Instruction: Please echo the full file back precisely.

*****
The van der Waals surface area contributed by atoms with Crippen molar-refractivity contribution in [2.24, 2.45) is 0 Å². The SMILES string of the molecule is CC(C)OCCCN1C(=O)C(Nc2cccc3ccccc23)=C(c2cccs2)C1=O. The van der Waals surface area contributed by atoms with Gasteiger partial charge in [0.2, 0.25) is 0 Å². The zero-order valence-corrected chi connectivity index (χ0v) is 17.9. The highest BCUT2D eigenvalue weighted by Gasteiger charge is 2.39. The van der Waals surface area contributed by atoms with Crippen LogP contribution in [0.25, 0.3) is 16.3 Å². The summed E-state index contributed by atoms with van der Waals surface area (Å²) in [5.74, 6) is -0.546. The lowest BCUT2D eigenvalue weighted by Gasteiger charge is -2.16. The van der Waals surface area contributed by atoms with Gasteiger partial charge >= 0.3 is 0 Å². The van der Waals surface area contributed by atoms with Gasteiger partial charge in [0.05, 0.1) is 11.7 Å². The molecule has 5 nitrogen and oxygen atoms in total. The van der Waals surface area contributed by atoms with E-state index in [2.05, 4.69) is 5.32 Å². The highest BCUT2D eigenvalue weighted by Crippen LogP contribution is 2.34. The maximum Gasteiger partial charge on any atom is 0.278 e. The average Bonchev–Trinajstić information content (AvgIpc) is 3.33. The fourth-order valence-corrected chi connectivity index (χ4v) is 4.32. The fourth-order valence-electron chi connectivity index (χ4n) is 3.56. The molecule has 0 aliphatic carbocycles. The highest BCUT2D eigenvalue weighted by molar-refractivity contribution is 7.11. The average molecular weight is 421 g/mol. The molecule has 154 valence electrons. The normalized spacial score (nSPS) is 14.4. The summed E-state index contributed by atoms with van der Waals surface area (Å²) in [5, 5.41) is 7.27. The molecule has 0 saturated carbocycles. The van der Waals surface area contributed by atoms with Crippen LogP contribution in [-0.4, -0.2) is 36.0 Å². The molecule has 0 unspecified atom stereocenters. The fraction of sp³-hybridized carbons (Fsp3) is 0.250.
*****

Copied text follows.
The van der Waals surface area contributed by atoms with Crippen molar-refractivity contribution in [2.24, 2.45) is 0 Å². The SMILES string of the molecule is CC(C)OCCCN1C(=O)C(Nc2cccc3ccccc23)=C(c2cccs2)C1=O. The van der Waals surface area contributed by atoms with Gasteiger partial charge in [0.2, 0.25) is 0 Å². The zero-order valence-corrected chi connectivity index (χ0v) is 17.9. The highest BCUT2D eigenvalue weighted by Gasteiger charge is 2.39. The van der Waals surface area contributed by atoms with Crippen LogP contribution in [0.25, 0.3) is 16.3 Å². The summed E-state index contributed by atoms with van der Waals surface area (Å²) in [5.74, 6) is -0.546. The lowest BCUT2D eigenvalue weighted by Gasteiger charge is -2.16. The van der Waals surface area contributed by atoms with Gasteiger partial charge >= 0.3 is 0 Å². The van der Waals surface area contributed by atoms with Gasteiger partial charge in [0.05, 0.1) is 11.7 Å². The molecule has 5 nitrogen and oxygen atoms in total. The van der Waals surface area contributed by atoms with E-state index in [2.05, 4.69) is 5.32 Å². The highest BCUT2D eigenvalue weighted by Crippen LogP contribution is 2.34. The maximum Gasteiger partial charge on any atom is 0.278 e. The average Bonchev–Trinajstić information content (AvgIpc) is 3.33. The fourth-order valence-corrected chi connectivity index (χ4v) is 4.32. The fourth-order valence-electron chi connectivity index (χ4n) is 3.56. The molecule has 0 aliphatic carbocycles. The highest BCUT2D eigenvalue weighted by molar-refractivity contribution is 7.11. The average molecular weight is 421 g/mol. The molecule has 154 valence electrons. The normalized spacial score (nSPS) is 14.4. The summed E-state index contributed by atoms with van der Waals surface area (Å²) in [5, 5.41) is 7.27. The molecule has 0 saturated carbocycles. The van der Waals surface area contributed by atoms with Crippen LogP contribution in [-0.4, -0.2) is 36.0 Å². The molecule has 0 unspecified atom stereocenters. The fraction of sp³-hybridized carbons (Fsp3) is 0.250.